ROY LICHTENSTEIN "SHIPBOARD GIRL" LITHOGRAPH, 1965
Roy Lichtenstein (1923-1997) was one of the most successful and influential artists of the 20th century, helping pioneer and define Pop Art in the 1960s.
Lichtenstein's signature style mined both images and techniques from comic books and advertisements, elevating them beyond their humble or banal sources. Using hand-painted, single-color Ben-Day dots, Lichtenstein emphasized the artificiality of his images by mimicking the look of commercial press production to the point that his own brushstrokes nearly disappeared.
Pop Art raised important questions about appropriation, parody, consumer or visual culture, and the debate around what can be considered art. These themes are explored throughout Lichtenstein's oeuvre.
Created in 1965, "Shipboard Girl" is an exceptional example of Lichtenstein's heroines and stands as one of his earliest prints featuring this distinctive aesthetic.
Framed by a close crop, the woman's face fills the page, her eyes shut and brows slightly furrowed as she throws her head back. While details of the ship deck, lifebuoy, and horizon begin to explain the events, they do not offer enough context to address the tension that permeates the scene. Are her eyes clenched shut because of pleasure or anxiety?
"Shipboard Girl" is connected to Lichtenstein's important collaboration with the renowned New York gallerist, Leo Castelli. During this period, the artist would create imagery for promotion, circulating mailers and posters in preparation for upcoming shows. Many of these iconic works, including "Shipboard Girl", were also released as signed prints.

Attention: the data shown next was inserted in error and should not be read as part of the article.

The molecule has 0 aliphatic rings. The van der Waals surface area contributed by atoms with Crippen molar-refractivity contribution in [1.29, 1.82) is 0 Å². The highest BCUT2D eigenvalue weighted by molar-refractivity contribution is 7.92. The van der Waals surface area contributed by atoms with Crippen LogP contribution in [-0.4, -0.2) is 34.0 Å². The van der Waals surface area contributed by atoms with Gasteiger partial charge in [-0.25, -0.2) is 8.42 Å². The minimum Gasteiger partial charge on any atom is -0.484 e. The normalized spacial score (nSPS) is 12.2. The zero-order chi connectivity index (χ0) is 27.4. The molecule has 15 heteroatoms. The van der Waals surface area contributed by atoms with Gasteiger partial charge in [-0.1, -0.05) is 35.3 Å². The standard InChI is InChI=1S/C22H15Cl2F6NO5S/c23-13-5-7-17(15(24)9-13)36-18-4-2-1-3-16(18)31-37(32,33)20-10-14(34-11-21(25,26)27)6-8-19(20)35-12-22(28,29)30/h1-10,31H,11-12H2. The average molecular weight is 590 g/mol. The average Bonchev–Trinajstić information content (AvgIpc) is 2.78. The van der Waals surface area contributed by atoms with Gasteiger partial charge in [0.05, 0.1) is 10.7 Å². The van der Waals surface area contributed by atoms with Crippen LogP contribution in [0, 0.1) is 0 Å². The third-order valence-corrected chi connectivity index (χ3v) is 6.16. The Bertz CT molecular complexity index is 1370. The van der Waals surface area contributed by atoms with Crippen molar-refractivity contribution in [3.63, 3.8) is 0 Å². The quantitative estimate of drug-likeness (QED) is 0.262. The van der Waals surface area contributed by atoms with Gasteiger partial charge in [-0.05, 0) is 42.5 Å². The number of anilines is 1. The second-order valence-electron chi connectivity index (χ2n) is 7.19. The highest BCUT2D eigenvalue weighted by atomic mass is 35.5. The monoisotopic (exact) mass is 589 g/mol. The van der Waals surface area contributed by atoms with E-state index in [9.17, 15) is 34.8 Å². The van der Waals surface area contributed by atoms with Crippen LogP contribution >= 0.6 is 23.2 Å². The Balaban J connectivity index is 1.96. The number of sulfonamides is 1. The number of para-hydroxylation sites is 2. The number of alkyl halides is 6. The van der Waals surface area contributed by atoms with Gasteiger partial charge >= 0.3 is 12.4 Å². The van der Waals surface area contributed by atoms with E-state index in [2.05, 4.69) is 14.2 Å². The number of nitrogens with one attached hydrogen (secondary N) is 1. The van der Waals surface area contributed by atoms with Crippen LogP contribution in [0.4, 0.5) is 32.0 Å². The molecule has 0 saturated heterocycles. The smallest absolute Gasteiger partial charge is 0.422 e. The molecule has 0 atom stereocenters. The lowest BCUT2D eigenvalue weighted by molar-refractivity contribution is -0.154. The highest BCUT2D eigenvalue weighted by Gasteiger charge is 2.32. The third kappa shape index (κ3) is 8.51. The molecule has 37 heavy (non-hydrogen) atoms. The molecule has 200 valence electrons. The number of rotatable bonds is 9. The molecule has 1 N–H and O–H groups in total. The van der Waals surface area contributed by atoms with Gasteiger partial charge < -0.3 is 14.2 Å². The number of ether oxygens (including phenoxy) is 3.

Today, Lichtenstein's art is featured in the permanent collection of every major American art museum, as well as prestigious institutions abroad such as the Centre Pompidou (Paris), the Fukuoka Art Museum (Japan), Stedelijk Museum (Amsterdam), and the National Gallery (Ottawa), among others.
Offset lithograph printed in colors
Signed in pencil, from the edition of unknown size, on wove paper.
26.75"H 20.25"W (work)
32"H 25.25"W (framed)
Printed by Graphic Industries, Inc.
Published by Leo Castelli Gallery, New York
Note: colors are significantly yet evenly attenuated, yet presents well.
Detailed condition report available upon request.
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